If we allow for contingently existing propositions and for the possibility of propositions that do not in fact exist, then there may be propositions that are maximal consistent in the sense defined but that are only contingently maximal and thus have the potential to be further refined. In chapter 1, I used a version of Kripke’s dice example to give a toy illustration of this: two indiscernible dice are thrown; one lands 6, the other 5. Had that happened, there would (p.28) have been a different possibility in which the one that landed 6 landed 5, and the one that landed 5 landed 6. Given that the dice are merely possible, no propositions that exist in the actual world can distinguish these two possible possibilities. There is, therefore, a maximal possibility that, had it been realized, would not have been maximal. Or consider a maximal proposition that entails that Saul Kripke had seven sons and that his seventh son was a lawyer. If this proposition were true, there would then exist singular propositions about that seventh son, including the proposition that he was a lawyer and the proposition that he was not a lawyer but a plumber. The first of these merely possible propositions (that he was a lawyer) would be true in w, even though it is not actually entailed by w, since it—the proposition—does not actually exist. The second of these singular propositions (that he was not a lawyer but a plumber) would be merely possibly true. There would also be a singular proposition about this seventh son that he did not exist—a proposition that would be false in the maximal counterfactual situation we are considering but (it seems reasonable to believe) merely contingently false. It would therefore be true with respect to certain possible worlds that would be counterfactual worlds if Kripke had had a seventh son. Among the possible worlds in which that singular proposition would be true is our actual world, at least assuming that in fact Kripke does not have seven sons. So there could have been a proposition that does not in fact exist but that if it had existed would have been true with respect to the actual world.

I used the term “possible possibilities” above, which is loose talk. There are no merely possible possibilities, of course, just as there are no merely possible people. What does exist is the possibility that there are possibilities, and propositions, that do not in fact exist, and the existence of these possibilities implies the existence of general propositions about propositions, for example, the (false) proposition that there exist singular propositions that witness to a particular (false) existential proposition. (These correspond to the (p.29) higher-order properties of containment properties that I discussed in chapter 1.) The problem is how to model the complex structure that relates propositions, including propositions about propositions, to each other.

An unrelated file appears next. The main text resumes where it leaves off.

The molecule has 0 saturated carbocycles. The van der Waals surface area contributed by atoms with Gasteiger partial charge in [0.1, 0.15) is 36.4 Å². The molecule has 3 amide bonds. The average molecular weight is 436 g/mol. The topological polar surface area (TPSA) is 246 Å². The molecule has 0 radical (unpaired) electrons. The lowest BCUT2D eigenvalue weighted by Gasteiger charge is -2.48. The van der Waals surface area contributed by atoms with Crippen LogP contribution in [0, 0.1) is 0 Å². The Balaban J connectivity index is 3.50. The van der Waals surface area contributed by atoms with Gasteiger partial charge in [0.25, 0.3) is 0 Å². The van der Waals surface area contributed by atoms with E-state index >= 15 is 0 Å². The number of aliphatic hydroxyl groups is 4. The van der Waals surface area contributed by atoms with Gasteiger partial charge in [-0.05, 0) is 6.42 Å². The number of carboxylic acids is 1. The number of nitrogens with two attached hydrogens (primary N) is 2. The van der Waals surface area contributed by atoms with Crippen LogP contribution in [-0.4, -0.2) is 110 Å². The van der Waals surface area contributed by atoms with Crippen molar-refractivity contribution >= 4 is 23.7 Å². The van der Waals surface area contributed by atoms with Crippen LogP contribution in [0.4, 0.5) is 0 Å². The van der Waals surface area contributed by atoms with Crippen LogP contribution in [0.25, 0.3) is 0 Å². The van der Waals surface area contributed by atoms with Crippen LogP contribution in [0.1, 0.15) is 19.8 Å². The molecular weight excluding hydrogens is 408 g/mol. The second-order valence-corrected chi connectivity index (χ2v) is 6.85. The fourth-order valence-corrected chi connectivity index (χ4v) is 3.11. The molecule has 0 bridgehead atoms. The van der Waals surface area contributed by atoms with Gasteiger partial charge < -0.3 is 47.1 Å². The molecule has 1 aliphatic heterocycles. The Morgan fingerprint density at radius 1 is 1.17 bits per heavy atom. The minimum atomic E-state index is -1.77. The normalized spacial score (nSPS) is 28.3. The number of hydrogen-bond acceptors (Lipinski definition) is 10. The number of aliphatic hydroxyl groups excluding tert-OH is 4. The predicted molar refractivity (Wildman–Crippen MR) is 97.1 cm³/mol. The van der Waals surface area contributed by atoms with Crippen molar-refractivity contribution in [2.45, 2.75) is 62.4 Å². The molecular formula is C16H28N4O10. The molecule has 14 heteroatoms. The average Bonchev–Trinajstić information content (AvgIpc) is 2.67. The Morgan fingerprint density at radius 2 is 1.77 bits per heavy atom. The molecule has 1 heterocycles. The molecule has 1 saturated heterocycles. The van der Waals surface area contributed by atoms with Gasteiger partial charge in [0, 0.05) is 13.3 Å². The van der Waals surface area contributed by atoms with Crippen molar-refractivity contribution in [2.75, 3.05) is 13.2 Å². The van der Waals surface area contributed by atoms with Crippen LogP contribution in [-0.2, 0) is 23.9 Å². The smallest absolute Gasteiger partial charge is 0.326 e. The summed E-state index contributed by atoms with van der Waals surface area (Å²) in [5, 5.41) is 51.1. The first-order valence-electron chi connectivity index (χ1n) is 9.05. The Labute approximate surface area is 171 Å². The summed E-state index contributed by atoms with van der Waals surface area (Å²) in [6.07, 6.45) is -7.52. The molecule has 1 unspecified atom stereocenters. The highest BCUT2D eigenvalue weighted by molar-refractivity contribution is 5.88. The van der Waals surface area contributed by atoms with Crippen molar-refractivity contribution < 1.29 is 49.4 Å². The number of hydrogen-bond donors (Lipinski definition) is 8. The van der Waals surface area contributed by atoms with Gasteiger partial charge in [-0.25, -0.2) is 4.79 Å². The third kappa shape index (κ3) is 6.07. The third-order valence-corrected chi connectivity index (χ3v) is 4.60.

Our minimal theory of propositions made no claims about the modal status of propositions—about their essential and accidental properties or about the relation between the propositions there are and the possibility of there being others. We might add two modal assumptions to the minimal theory:

  1. (P7) There exists a proposition that necessarily entails all propositions.

  2. (P8) For any set of propositions Γ‎, if Γ‎ is consistent, then necessarily if Γ‎ exists, then Γ‎ is consistent.

The first of these modal postulates is guided by the idea that even though different possible situations may provide different resources with which to partition logical space, it is the same logical space that we partition, whatever possibility is realized. Our minimal theory already implied that there exists a (unique) proposition that is entailed by all propositions. The additional modal principle (P7) adds that this proposition necessarily has the property of entailing all propositions (and so necessarily exists). The second modal principle implies that all the basic propositional properties and relations (entailment, consistency, incompatibility, etc.) are essential properties and relations: for example, it follows from (P8) that for any propositions x and y, if x entails y then it is necessary that if x and y exist, then x entails y.

These additional principles may seem plausible enough, but is it legitimate for us to help ourselves to the notion of necessity in stating principles of the theory of propositions that will be the basis of our semantics for a modal language? I have disclaimed any pretension to be reducing modal to nonmodal concepts—I even claimed that it is a virtue of a theory that it avoids such a reduction. But I (p.30) also promised a vindication of possible-worlds semantics, a semantic theory that is presumed to get its explanatory power in part from its extensionality. As McMichael argued, “if we have to give up the extensionality of the possible-worlds approach, we might as well do without it.” But I hope to provide an interpretation of the orthodox semantics that retains the virtues of extensionality while also making use of primitive modality in the theory of propositions.

Kit Fine, following Arthur Prior, defended a thesis that he called “modalism”: “The ordinary modal idioms (necessarily, possibly) are primitive.”4 Fine takes modalism to be incompatible with the possible-worlds “analysis” of modal concepts, while acknowledging that possible-worlds semantics may have its uses if it is not regarded as providing an analysis. If by “analysis” one means an eliminative reduction, then I think most possible-worlds theorists (David Lewis aside) will agree with modalism, but one may still hold that possible-worlds semantics provides a genuine explanation, in some sense, of the meanings of modal expressions. The problem is to clarify the sense in which an explanation, short of reduction, is still an explanation. Consider the analogy with the semantics for first-order quantification theory: there are quantifiers in the semantical metalanguage, and of course the semantic “analysis” of the quantifiers provides no reduction of the concepts of existence and universality to anything more basic. But the theory still gives us a compositional semantics that sharpens and clarifies the structure of quantificational discourse—the ways that quantifiers interact with each other, as well as with names, predicates, and other logical operators. The project of reconciling possible-worlds semantics with intuitively plausible metaphysical commitments faces some special problems not present in the case of extensional quantification theory, but the fact that we need to use modal concepts to explain our primitives is not itself a problem.